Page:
Assessing the California Storms

Faculty members in Georgia Tech's School of Earth and Atmospheric Sciences share their expertise following the recent storm in California.
Atmospheric River over California

Atmospheric River over California. Image courtesy of NOAA

As Californians begin to dry out after a week of near-constant rain, residents are assessing damage from the recent storms. Meanwhile, scientists are evaluating the storm itself and reflecting on how it fits into the larger landscape of weather events.

Parts of California received 10 to 15 inches of rainfall in a day — the amount they might usually get in a season. Many areas experienced mudslides, landslides, flooding, power outages, and other issues.

“It’s not uncommon to see increased precipitation during the winter in California,” said Zachary Handlos, senior academic professional in the School of Earth and Atmospheric Sciences. “The problem is when it’s too much at once, which is exactly what happened.”

An atmospheric river, as it is called, is a weather phenomenon that transports water moisture from the ocean toward land areas following relatively narrow paths. As Annalisa Bracco said, most of these are harmless and useful. In an El Niño year, though, the ocean is warmer than usual, and more moisture is carried in the atmosphere.

“Is this event exceptional? Yes and no. It is not the strongest recorded, but it’s up there among the very strong,” said Bracco, professor and associate chair for research in the School of Earth and Atmospheric Sciences. “The problem is that global warming is poised to make strong atmospheric rivers more common. Warming tends also to make the atmosphere more stable, which implies that weather systems evolve more slowly. And this atmospheric river indeed moved slowly, causing more damage.”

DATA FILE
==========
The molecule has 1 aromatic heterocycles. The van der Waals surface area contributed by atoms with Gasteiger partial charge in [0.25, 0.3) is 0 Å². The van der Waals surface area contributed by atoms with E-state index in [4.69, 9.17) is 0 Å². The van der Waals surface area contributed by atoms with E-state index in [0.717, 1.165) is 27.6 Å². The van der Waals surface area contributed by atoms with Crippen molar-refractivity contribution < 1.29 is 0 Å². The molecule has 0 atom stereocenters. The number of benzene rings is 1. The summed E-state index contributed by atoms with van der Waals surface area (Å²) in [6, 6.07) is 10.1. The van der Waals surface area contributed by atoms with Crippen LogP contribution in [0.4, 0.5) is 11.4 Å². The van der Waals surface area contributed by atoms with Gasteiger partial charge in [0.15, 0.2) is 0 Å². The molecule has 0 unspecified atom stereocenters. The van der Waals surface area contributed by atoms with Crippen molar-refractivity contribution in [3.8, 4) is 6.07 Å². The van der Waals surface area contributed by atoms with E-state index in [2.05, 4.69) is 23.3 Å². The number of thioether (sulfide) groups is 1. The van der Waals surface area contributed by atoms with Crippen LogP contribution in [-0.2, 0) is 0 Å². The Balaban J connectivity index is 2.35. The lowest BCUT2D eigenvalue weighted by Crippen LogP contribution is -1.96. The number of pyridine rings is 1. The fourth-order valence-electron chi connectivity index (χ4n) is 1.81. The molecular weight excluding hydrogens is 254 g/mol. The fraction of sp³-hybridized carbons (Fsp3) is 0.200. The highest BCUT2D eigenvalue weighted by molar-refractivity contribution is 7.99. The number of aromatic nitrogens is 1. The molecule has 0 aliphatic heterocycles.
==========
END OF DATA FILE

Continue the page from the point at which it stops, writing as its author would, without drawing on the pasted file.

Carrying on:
Though California’s geography is somewhat unusual in having atmospheric rivers, other areas experience them as well. Handlos noted that, though the terminology is not used as often, a similar effect can take place with southwesterly winds from the Gulf of Mexico toward the Atlanta area when impacted by weather systems.

Both Bracco and Handlos cautioned against attributing a single event to climate change too quickly but said that the California storm has all the markings of one that was more intense because of warming. “It is in line with all global warming predictions: more extreme weather events, conducive to both floods and droughts."

As recovery efforts begin, Handlos noted that this storm was very much in line with forecasts. But even with preparations, damage can be severe.

“The good news is that it wasn't some sort of day-before surprise, but even with excellent forecasting, you can only do so much to prepare for landslides and flooding,” he said. “There are still going to be unfortunate consequences for people in the area, even with preparations.”

He expects climatologists will look at the data from this event soon, and for several years to come.